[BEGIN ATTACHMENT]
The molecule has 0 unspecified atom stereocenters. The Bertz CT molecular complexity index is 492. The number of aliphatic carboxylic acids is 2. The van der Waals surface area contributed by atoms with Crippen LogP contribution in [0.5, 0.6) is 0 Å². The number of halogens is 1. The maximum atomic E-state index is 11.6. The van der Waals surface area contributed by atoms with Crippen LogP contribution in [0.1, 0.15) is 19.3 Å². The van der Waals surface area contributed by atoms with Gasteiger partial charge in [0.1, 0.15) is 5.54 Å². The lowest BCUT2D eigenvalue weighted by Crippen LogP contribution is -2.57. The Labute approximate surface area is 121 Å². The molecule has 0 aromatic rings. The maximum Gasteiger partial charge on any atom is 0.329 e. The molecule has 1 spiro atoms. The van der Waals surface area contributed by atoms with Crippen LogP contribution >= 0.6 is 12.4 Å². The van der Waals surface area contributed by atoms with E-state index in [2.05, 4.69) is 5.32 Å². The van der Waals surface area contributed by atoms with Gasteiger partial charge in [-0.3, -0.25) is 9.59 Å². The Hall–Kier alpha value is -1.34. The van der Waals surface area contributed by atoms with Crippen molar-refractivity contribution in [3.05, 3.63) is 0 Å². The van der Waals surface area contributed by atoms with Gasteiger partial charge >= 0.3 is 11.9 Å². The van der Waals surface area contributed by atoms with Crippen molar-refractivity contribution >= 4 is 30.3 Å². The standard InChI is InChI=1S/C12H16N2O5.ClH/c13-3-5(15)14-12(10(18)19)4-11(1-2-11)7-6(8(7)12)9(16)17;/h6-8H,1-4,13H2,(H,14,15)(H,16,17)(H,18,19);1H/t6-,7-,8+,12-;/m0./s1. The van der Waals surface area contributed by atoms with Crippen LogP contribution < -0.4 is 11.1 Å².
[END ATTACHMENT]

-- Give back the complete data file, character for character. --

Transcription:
The molecule has 0 unspecified atom stereocenters. The Bertz CT molecular complexity index is 492. The number of aliphatic carboxylic acids is 2. The van der Waals surface area contributed by atoms with Crippen LogP contribution in [0.5, 0.6) is 0 Å². The number of halogens is 1. The maximum atomic E-state index is 11.6. The van der Waals surface area contributed by atoms with Crippen LogP contribution in [0.1, 0.15) is 19.3 Å². The van der Waals surface area contributed by atoms with Gasteiger partial charge in [0.1, 0.15) is 5.54 Å². The lowest BCUT2D eigenvalue weighted by Crippen LogP contribution is -2.57. The Labute approximate surface area is 121 Å². The molecule has 0 aromatic rings. The maximum Gasteiger partial charge on any atom is 0.329 e. The molecule has 1 spiro atoms. The van der Waals surface area contributed by atoms with Crippen LogP contribution >= 0.6 is 12.4 Å². The van der Waals surface area contributed by atoms with E-state index in [2.05, 4.69) is 5.32 Å². The van der Waals surface area contributed by atoms with Gasteiger partial charge in [-0.3, -0.25) is 9.59 Å². The Hall–Kier alpha value is -1.34. The van der Waals surface area contributed by atoms with Crippen molar-refractivity contribution in [3.05, 3.63) is 0 Å². The van der Waals surface area contributed by atoms with Gasteiger partial charge >= 0.3 is 11.9 Å². The van der Waals surface area contributed by atoms with Crippen molar-refractivity contribution >= 4 is 30.3 Å². The standard InChI is InChI=1S/C12H16N2O5.ClH/c13-3-5(15)14-12(10(18)19)4-11(1-2-11)7-6(8(7)12)9(16)17;/h6-8H,1-4,13H2,(H,14,15)(H,16,17)(H,18,19);1H/t6-,7-,8+,12-;/m0./s1. The van der Waals surface area contributed by atoms with Crippen LogP contribution < -0.4 is 11.1 Å².